I beg to move,
That this House
has considered the matter of the importation and sale of foie gras.
It is a pleasure to serve under your chairmanship, Mr Pritchard. I am grateful to have secured this important debate about the dreadful and totally unnecessary cruelty to animals in creating a so-called delicacy. I wish to make it clear that, while today’s debate is about the importation and sale of foie gras, I understand that we cannot ban a product. Instead, we can deal with the process through which it is made. In this case, the product, foie gras, is produced by forced feeding.
I wish to offer my thanks to Abigail Penny from Animal Equality UK, who should be shortly joining us in the Public Gallery. I can proudly say that she hails from the sunshine coast and resides in Clacton, which is a place of animal lovers.
I commend the hon. Gentleman for securing this debate. There was an Adjournment debate on this matter in the Chamber some time ago. I supported the principle referred to by the hon. Gentleman. He probably shares my frustration that, although Government have made it clear that the production of force-fed foie gras raises serious welfare concerns, unfortunately no steps have been taken. What does he feel that the Minister and the Government need to do to make that happen?
Order. There is a Division in the House. We will suspend for 15 minutes for the first vote. If there are subsequent votes, it will be 10 minutes. Then, as soon as the mover of the motion and the Minister are here, we can proceed, so I ask hon. Members to go quickly as possible, please.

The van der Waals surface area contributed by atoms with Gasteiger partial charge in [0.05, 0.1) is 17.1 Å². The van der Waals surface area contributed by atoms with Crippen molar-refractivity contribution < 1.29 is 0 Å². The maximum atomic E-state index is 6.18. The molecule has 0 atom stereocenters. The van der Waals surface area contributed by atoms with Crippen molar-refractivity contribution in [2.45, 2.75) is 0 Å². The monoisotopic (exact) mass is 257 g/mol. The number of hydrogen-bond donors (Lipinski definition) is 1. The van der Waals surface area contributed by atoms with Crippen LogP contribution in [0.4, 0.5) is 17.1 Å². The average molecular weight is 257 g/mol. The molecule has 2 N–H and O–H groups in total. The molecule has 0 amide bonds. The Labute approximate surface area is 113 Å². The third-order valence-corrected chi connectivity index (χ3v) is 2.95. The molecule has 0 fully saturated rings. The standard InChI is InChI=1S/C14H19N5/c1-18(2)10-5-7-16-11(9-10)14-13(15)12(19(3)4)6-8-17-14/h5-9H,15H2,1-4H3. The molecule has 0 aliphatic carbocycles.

Sitting suspended for Divisions in the House.
After the interruption, I am pleased to say that we now have a full house in the Public Gallery. I pay tribute to and thank Abigail Penny from Animal Equality UK for her hard work on this cause. I can proudly say that she comes from Clacton, the sunshine coast, and Clacton is a place of animal lovers, which is probably why I am chairman of the all-party parliamentary group for animal welfare. Her charity has provided a brochure, which colleagues are welcome to take back with them, highlighting the issue in further detail.
Foie gras results from the process of forcibly putting a tube down a goose’s throat into their stomach and pumping food until their liver swells. The liver is then cut out and sold to the markets. I am sure that many meat eaters are present. One of my twin daughters champions the vegan cause, and I have to admit that I am not quite there. The point I wish to make is that the normal kinds of meat that the average consumer buys are not created in this barbaric and cruel fashion. We have strict laws in this country on how our industry produces meat and other animal products, avoiding unnecessary suffering where at all possible. Sadly, that is not the case with the production of foie gras.
Labour attempted to ban the importation of foie gras during the passage of the Agriculture Act 2020. The Conservative Government voted our proposals down, but Labour is committed to introducing a ban on these imports as soon as we can. Can we count on the hon. Member’s support?
I am grateful for the hon. Lady’s intervention; I am not sure whether she was here earlier when I answered another point of a similar nature. One of the reasons why I am bringing the debate today is that there has been inaction. I would like to see action on this issue, and very soon.
I could quite easily go on regarding the emotional argument against foie gras and for animal welfare standards to be improved, but it seems impossible to have a reasonable method of producing foie gras. Instead, I shall raise a more practical argument. There have been many recorded incidents of disease outbreak in France. As we have seen with the growing bedbug issue, we are not safe from disease and pests just because we have the English channel. The crowded conditions of the farms act as a breeding ground for disease, much like any other form of intensive farming. As a representative of a constituency that has vast areas of rural land, I would not want to endanger my local farmers. We must be especially alert to that risk and not accelerate another potential pandemic given the serious consequences of covid-19. Although bird flu has not yet jumped to humans, I understand that scientists are concerned that it could mutate.